Immoral Woman

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The Slice of Ginger


Ruan Lingyu, her narrow shoulders centered against the high back of a chair, was squeezing a sliver of lime into a cup of tea. She sucked the juice from her fingers; but even in this she somehow remained elegant. “I take lime with my tea,” she said. “It is one of my eccentricities.” She removed her dark glasses and stared into the cup, as if reading her fortune there and finding no surprises. “I seem to have forgotten a spoon.”

I handed Ruan the pitchfork stirrer I had taken from Hell. “Tell me,” she asked, stirring her tea, “did heaven live up to your expectations?”


“Then we are even.” Ruan Lingyu fixed a cigarette in her ivory holder. “For earth did not live up to mine.”

I struck one of my Bowl-Mor matches. “No thank you,” she told me. “I would prefer to light it myself.”

I handed her the matchbook. “I understand there’s a long waiting list. Why is it that you aren’t a Wait-lister?”

“You are right: I did not wait.” Ruan Lingyu shook the match out. “I was admitted with no questions asked nor answers given. Such are the advantages of fame.”

I sat on the ottoman in front of her chair, putting me at her eye level. “You can take it with you?”

“Yes!” she declared, with a vehemence that surprised me. “You take it all with you. You cannot help but take it.” She smiled for a time, watching me steadily, watching me until her smile faded and a wistful, almost mournful expression took its place. “You have nothing else to take.”

“Nothing but your fame, your possessions ... ?”

“No,” said Ruan Lingyu, “or rather yes, if that is all you had. I had more.” She allowed her cigarette to burn untended, her eyes not on me, and a wisp of smoke rose up in the silence, as if toward a heaven above heaven.

“I had — I have — the memory of a single afternoon. I believe it was in 1917. I was eight. My mother was preparing dinner for the Zhang family.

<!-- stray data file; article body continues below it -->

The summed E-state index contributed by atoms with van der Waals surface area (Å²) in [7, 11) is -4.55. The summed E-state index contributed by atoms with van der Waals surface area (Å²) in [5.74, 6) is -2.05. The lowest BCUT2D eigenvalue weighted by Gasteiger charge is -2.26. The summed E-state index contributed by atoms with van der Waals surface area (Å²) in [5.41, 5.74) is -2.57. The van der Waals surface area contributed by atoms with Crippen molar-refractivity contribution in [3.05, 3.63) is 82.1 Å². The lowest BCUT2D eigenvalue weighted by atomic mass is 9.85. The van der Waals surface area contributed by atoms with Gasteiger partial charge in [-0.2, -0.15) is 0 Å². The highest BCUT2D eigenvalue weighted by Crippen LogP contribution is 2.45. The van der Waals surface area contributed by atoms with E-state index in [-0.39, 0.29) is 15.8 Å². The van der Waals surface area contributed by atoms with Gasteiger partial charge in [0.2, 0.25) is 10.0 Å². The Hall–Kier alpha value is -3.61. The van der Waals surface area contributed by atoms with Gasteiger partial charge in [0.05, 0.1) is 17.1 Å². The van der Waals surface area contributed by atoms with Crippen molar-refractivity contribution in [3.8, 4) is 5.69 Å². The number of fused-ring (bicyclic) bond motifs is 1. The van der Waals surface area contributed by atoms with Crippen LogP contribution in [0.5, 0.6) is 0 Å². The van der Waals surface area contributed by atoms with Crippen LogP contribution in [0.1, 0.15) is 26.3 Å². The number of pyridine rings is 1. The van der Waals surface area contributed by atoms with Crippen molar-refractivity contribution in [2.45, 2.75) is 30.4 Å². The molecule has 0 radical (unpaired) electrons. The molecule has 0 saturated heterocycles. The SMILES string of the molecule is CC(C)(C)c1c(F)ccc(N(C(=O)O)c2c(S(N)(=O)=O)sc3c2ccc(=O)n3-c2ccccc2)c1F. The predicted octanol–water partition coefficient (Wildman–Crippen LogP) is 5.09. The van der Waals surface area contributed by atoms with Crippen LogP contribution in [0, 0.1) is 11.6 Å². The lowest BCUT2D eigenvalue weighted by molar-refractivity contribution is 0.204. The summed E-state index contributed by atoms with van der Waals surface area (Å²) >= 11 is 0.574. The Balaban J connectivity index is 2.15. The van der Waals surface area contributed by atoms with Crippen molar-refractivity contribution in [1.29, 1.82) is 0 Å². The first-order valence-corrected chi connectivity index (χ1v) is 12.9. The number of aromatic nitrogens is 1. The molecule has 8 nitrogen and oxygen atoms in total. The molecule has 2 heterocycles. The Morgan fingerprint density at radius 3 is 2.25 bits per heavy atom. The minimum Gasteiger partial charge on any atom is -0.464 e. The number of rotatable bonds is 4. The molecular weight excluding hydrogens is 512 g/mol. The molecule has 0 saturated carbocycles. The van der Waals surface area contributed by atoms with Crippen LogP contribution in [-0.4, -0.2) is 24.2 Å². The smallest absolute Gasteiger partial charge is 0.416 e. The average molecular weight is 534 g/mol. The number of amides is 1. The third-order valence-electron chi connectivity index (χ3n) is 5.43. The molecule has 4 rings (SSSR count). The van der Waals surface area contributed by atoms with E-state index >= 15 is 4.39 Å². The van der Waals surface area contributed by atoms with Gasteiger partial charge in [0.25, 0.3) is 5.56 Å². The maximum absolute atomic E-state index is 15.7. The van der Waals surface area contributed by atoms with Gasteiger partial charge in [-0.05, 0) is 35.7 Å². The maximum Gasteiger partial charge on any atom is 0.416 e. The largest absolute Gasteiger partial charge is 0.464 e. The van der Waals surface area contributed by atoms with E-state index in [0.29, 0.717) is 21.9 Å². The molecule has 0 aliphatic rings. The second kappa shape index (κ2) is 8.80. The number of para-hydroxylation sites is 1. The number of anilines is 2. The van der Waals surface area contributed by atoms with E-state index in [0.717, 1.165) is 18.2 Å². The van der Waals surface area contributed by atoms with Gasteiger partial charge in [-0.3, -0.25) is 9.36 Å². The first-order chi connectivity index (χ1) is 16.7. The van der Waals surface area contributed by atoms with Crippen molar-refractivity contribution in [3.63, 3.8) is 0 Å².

“I remember it as the middle of summer — very humid, very sticky — but that may be because my mother was making soup, and the stock had already started to simmer, filling the kitchen with steam.

“Since I had first been able to talk, I had been asking my mother to let me help her cook. She had never allowed me. I would stand beside her, guessing which vegetable she might be chopping above the level of my eyes on the high counter. You know the sound a train makes on the tracks as it pulls out of a station, just when it is beginning to pick up speed? That was the sound of my mother’s cleaver, clock-clockclock on the cutting board.

“She would give me a slice of ginger to suck on, pink and thin as your fingernail. I was very fond of ginger. That is why she called me ‘Root.’ And whenever I spoke harshly, my mother liked to say that all the ginger had left a sharp tongue in my mouth.

“Once in a while, when she was making soup, my mother would pick me up around the waist and let me drop a clove of garlic into the pot, but I entertained no illusions. She was not really letting me cook. I was too young, the cleaver was too sharp, I would hurt myself.

“My mother took pride in the sharpness of her cleaver. When she was not chopping vegetables she was always drawing her cleaver across a whetstone, and that is another sound of my childhood.” Ruan allowed her eyes to close, and closed, they looked enormous, like a sleeping cat’s. “I can still hear it — tshh-tshh, tshh-tshh.” She smiled, and said again, very softly, “tshh-tshh, tshh-tshh.” Her eyes remained closed, and her voice seemed to come from a great distance, as if she were narrating a dream. I was content to watch her face as long as she cared to speak.



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